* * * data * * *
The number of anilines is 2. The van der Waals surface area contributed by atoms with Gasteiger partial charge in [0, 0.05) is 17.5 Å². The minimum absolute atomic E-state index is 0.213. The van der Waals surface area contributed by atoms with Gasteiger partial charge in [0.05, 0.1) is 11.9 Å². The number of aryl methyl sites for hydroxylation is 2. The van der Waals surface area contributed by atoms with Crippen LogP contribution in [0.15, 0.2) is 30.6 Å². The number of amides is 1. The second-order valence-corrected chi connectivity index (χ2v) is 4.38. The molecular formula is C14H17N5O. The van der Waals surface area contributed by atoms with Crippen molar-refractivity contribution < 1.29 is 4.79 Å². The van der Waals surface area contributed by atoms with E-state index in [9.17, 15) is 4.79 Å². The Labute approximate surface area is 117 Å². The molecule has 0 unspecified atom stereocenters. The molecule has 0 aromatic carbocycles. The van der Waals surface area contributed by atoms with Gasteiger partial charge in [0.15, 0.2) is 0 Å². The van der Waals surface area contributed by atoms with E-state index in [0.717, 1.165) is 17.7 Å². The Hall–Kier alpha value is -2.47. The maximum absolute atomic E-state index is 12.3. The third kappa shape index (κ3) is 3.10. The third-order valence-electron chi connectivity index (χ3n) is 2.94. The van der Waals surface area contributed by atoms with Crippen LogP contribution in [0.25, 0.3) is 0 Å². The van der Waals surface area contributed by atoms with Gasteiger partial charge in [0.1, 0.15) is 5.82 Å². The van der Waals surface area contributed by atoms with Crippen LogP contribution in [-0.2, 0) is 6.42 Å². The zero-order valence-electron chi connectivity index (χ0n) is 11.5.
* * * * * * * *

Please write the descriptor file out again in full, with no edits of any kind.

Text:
The number of anilines is 2. The van der Waals surface area contributed by atoms with Gasteiger partial charge in [0, 0.05) is 17.5 Å². The minimum absolute atomic E-state index is 0.213. The van der Waals surface area contributed by atoms with Gasteiger partial charge in [0.05, 0.1) is 11.9 Å². The number of aryl methyl sites for hydroxylation is 2. The van der Waals surface area contributed by atoms with Crippen LogP contribution in [0.15, 0.2) is 30.6 Å². The number of amides is 1. The second-order valence-corrected chi connectivity index (χ2v) is 4.38. The molecular formula is C14H17N5O. The van der Waals surface area contributed by atoms with Crippen molar-refractivity contribution < 1.29 is 4.79 Å². The van der Waals surface area contributed by atoms with E-state index in [9.17, 15) is 4.79 Å². The Labute approximate surface area is 117 Å². The molecule has 0 unspecified atom stereocenters. The molecule has 0 aromatic carbocycles. The van der Waals surface area contributed by atoms with Gasteiger partial charge in [0.15, 0.2) is 0 Å². The van der Waals surface area contributed by atoms with E-state index in [0.717, 1.165) is 17.7 Å². The Hall–Kier alpha value is -2.47. The maximum absolute atomic E-state index is 12.3. The third kappa shape index (κ3) is 3.10. The third-order valence-electron chi connectivity index (χ3n) is 2.94. The van der Waals surface area contributed by atoms with Crippen LogP contribution in [0.25, 0.3) is 0 Å². The van der Waals surface area contributed by atoms with Gasteiger partial charge in [0.1, 0.15) is 5.82 Å². The van der Waals surface area contributed by atoms with Crippen LogP contribution in [-0.2, 0) is 6.42 Å². The zero-order valence-electron chi connectivity index (χ0n) is 11.5.